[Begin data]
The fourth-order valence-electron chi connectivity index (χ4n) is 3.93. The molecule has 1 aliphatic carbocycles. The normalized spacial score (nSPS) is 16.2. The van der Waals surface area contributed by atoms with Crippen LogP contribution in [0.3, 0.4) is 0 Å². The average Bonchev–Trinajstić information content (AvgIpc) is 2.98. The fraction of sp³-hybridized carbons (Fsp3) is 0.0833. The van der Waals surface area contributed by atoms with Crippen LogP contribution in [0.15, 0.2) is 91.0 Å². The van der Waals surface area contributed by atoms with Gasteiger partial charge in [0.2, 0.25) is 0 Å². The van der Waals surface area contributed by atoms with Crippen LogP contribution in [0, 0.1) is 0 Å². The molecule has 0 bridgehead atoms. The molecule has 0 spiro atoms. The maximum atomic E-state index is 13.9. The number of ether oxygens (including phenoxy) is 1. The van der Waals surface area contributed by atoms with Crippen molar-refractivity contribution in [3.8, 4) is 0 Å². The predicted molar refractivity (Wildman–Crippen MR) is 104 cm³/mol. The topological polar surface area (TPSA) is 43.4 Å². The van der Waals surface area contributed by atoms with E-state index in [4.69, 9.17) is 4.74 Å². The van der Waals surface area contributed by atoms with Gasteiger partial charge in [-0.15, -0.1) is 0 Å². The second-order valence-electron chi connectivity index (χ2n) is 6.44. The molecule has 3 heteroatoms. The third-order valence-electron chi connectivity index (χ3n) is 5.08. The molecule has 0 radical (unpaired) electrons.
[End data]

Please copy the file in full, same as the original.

The fourth-order valence-electron chi connectivity index (χ4n) is 3.93. The molecule has 1 aliphatic carbocycles. The normalized spacial score (nSPS) is 16.2. The van der Waals surface area contributed by atoms with Crippen LogP contribution in [0.3, 0.4) is 0 Å². The average Bonchev–Trinajstić information content (AvgIpc) is 2.98. The fraction of sp³-hybridized carbons (Fsp3) is 0.0833. The van der Waals surface area contributed by atoms with Crippen LogP contribution in [0.15, 0.2) is 91.0 Å². The van der Waals surface area contributed by atoms with Gasteiger partial charge in [0.2, 0.25) is 0 Å². The van der Waals surface area contributed by atoms with Crippen LogP contribution in [0, 0.1) is 0 Å². The molecule has 0 bridgehead atoms. The molecule has 0 spiro atoms. The maximum atomic E-state index is 13.9. The number of ether oxygens (including phenoxy) is 1. The van der Waals surface area contributed by atoms with Crippen molar-refractivity contribution in [3.8, 4) is 0 Å². The predicted molar refractivity (Wildman–Crippen MR) is 104 cm³/mol. The topological polar surface area (TPSA) is 43.4 Å². The van der Waals surface area contributed by atoms with E-state index in [4.69, 9.17) is 4.74 Å². The van der Waals surface area contributed by atoms with Gasteiger partial charge in [-0.15, -0.1) is 0 Å². The second-order valence-electron chi connectivity index (χ2n) is 6.44. The molecule has 3 heteroatoms. The third-order valence-electron chi connectivity index (χ3n) is 5.08. The molecule has 0 radical (unpaired) electrons.